Let's assume for a moment that those problems are all moot. And the problem that there are places where your phone or tablet doesn't get any or only a bad connection, intentionally or unintentionally, be in in some deep basement bar (like the one I'm going to frequently) or far out in the US country, in deep valleys or up on mountains, where it's too expensive to put transmitting stations for phone providers because of too few people or too many reflections and too little direct reach. Let's ignore all that for the moment. Let's also ignore that your cloud provider could just go bankrupt or stop its services for other reasons.
I still think a different model of data storage will feel better for most people once all parts of the concept are there - which will not be the case in 2010, probably more in 2015 or 2020.
Imagine your smartphone, lets say some neat package similar to the current iPhone or N900, basically a small screen which not much else, possibly a mini-keyboard if you like, will have as much computing power and more storage space than a current desktop (which, given what we've seen in the last 10 years, is not unrealistic). Imagine you could have tablet-like screen rolled up in your backpack and put up to a normal tablet screen within a few seconds, and you smartphone would just connect to that and act as the processing and data unit for it. Also, imagine that instead of a desktop, you would have just a large screen on your desktop, along with whatever input devices will be your choice (currently probably keyboard and mouse for most people, but who knows what we'll have then) - and your smartphone will seamlessly connect to that and act as data unit and possibly processor, perhaps in cooperation with some stronger processor unit integrated with the big screen or some other extension device on your desk. Even more, imagine that in cafes or on airports, there will be such computing stations you can seamlessly connect your smartphone, er mobile computer, to.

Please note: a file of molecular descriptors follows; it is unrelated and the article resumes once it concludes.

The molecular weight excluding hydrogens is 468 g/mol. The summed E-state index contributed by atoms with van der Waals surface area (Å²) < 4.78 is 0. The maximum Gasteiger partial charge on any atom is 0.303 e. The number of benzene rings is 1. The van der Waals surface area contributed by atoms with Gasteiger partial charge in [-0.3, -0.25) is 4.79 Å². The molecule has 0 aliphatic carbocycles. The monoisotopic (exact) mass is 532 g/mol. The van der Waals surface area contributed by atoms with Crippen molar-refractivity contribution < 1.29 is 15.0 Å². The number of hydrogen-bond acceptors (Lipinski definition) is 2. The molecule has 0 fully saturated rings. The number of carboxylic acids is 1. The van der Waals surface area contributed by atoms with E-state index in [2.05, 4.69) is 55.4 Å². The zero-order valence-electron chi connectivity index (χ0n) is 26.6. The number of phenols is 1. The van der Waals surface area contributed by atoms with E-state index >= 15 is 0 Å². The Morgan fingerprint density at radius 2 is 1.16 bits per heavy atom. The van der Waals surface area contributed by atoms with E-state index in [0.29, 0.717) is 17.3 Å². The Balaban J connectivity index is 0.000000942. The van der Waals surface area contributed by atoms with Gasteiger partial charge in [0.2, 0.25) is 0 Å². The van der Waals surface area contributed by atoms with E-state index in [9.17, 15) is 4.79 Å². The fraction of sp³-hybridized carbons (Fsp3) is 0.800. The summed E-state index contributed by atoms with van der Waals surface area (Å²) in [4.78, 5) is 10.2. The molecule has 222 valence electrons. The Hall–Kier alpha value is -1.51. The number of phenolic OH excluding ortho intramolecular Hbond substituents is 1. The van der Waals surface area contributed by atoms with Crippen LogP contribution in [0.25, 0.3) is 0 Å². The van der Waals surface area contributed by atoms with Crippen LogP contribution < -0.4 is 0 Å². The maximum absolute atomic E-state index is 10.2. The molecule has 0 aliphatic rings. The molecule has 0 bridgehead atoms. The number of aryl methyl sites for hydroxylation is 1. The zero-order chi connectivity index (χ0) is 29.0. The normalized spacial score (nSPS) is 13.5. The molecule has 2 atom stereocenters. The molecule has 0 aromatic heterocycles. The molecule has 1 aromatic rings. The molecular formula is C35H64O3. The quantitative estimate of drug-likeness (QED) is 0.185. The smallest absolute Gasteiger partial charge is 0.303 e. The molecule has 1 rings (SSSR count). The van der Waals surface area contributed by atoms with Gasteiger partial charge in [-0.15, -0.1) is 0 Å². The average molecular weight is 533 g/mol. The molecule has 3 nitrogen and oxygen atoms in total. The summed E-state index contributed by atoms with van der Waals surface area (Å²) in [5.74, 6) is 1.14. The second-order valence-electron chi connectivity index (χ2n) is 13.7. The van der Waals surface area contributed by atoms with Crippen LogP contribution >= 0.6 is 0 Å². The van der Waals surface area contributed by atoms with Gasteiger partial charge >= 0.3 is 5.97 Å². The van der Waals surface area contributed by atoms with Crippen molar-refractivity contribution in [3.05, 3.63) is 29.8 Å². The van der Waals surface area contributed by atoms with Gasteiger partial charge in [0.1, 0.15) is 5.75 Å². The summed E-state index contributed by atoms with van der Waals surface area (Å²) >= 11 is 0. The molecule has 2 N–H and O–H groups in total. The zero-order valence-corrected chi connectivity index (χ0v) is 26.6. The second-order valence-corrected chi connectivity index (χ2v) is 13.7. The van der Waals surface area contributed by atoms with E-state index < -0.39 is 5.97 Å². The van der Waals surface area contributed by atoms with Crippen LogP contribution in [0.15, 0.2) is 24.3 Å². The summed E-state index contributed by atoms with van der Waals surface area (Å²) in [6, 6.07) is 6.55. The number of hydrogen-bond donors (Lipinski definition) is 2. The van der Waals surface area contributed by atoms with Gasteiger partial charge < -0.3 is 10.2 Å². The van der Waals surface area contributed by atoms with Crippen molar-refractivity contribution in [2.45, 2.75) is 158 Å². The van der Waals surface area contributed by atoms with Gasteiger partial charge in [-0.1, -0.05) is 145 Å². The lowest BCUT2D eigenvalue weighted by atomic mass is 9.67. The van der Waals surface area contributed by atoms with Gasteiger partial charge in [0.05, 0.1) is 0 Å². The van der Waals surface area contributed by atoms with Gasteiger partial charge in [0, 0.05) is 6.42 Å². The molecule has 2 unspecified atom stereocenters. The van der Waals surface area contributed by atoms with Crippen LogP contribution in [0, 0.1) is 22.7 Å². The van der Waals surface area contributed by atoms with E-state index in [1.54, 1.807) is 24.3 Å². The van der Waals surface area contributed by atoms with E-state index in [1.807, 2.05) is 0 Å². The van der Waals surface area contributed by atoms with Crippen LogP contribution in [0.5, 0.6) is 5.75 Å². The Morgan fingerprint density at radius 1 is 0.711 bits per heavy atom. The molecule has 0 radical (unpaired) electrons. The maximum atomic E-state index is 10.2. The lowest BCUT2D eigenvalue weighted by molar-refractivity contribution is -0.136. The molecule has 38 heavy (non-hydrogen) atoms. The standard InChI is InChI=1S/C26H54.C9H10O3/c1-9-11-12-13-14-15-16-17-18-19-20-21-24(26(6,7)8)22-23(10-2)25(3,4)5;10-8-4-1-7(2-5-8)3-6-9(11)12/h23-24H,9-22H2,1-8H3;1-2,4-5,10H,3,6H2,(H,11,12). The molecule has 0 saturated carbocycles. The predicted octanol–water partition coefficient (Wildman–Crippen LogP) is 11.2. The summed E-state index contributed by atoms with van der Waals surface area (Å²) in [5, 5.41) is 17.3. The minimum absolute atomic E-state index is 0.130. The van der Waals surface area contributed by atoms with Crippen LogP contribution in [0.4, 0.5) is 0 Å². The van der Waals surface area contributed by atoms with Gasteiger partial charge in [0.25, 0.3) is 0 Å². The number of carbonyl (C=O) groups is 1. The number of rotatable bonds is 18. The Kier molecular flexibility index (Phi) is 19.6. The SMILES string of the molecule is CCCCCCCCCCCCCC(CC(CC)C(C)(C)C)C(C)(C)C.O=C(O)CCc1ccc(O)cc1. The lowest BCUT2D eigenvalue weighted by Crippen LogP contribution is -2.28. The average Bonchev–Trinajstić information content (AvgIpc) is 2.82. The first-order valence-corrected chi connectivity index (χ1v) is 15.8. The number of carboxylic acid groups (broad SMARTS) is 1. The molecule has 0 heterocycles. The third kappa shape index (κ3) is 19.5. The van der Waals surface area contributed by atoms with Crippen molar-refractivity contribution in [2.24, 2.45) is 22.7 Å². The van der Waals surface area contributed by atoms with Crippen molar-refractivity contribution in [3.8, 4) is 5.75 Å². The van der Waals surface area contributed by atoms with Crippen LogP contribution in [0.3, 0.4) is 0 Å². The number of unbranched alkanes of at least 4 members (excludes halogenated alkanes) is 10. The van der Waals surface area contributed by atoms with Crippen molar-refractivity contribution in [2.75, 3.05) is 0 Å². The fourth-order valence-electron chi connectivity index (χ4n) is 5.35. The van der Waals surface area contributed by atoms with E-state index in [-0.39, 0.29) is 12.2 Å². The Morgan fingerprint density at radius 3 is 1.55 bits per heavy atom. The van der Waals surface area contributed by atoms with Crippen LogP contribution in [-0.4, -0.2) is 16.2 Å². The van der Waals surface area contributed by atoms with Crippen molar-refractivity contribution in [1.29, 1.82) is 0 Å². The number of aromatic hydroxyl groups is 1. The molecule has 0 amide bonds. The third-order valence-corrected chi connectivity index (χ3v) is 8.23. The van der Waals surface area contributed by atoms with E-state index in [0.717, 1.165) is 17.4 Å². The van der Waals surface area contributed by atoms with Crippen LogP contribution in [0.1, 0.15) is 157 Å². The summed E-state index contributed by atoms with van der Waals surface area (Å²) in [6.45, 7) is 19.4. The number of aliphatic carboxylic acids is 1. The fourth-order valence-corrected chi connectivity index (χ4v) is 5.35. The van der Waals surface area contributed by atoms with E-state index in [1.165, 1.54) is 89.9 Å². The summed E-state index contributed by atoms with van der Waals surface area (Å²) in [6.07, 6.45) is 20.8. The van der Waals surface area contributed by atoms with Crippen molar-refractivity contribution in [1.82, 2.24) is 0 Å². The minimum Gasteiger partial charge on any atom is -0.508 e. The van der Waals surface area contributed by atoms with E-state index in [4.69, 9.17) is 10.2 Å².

Now, having your data and processing power in your pocket, using the same software across all those machines, be it an OS, web browser, web app, local app, hybrid, or whatever, why again would you want to store all your data in the cloud?
Sure, there are still reasons, like sharing with others, where the cloud can be helpful, and you sure will want your mobile data to be synchronized with those parts of cloud data. The cloud surely has its good use cases, even in that possible future, but I don't think most people will want to have all their data and their private stuff all up there, esp. when they can and will have it in their pockets and just as ubiquitous instead.
And I doubt the connection to the cloud will ever in near decades satisfy the speed we'd want to edit our videos in the quality we really want to achieve.
Still, the pocket devices I imagine and all that infrastructure around it will need some time to come into existence (nothing of that sounds really impossible even today, though), so there will be some time where the cloud can continue to shoot ahead in the uses cases of oneself having access to the data everywhere - but I'm looking forward to the pocket taking its bold steps into a quite interesting future!
June 25th, 2010
Now, some people would assume, that being a "SeaMonkey guy" must mean I'm totally opposed to this as we're widely considered to be the completely conservative kind of folks.